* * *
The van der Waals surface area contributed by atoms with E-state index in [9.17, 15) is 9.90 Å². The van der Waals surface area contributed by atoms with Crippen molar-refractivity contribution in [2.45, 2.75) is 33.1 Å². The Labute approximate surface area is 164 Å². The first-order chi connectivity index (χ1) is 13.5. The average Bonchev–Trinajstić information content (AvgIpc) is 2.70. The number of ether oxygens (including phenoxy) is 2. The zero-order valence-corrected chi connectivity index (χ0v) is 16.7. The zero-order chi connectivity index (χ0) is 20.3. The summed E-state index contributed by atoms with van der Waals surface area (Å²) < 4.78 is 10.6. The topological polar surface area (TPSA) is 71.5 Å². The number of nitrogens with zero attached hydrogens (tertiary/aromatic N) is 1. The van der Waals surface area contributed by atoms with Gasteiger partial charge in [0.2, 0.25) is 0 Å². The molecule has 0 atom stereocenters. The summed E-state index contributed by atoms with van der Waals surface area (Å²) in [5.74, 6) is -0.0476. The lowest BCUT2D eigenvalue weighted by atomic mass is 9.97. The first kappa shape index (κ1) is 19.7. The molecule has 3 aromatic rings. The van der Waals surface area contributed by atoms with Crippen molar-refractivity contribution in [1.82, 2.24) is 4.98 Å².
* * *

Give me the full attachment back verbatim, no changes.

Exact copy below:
The van der Waals surface area contributed by atoms with E-state index in [9.17, 15) is 9.90 Å². The van der Waals surface area contributed by atoms with Crippen molar-refractivity contribution in [2.45, 2.75) is 33.1 Å². The Labute approximate surface area is 164 Å². The first-order chi connectivity index (χ1) is 13.5. The average Bonchev–Trinajstić information content (AvgIpc) is 2.70. The number of ether oxygens (including phenoxy) is 2. The zero-order valence-corrected chi connectivity index (χ0v) is 16.7. The zero-order chi connectivity index (χ0) is 20.3. The summed E-state index contributed by atoms with van der Waals surface area (Å²) < 4.78 is 10.6. The topological polar surface area (TPSA) is 71.5 Å². The number of nitrogens with zero attached hydrogens (tertiary/aromatic N) is 1. The van der Waals surface area contributed by atoms with Gasteiger partial charge in [0.2, 0.25) is 0 Å². The molecule has 0 atom stereocenters. The summed E-state index contributed by atoms with van der Waals surface area (Å²) in [5.74, 6) is -0.0476. The lowest BCUT2D eigenvalue weighted by atomic mass is 9.97. The first kappa shape index (κ1) is 19.7. The molecule has 3 aromatic rings. The van der Waals surface area contributed by atoms with Crippen molar-refractivity contribution in [1.82, 2.24) is 4.98 Å².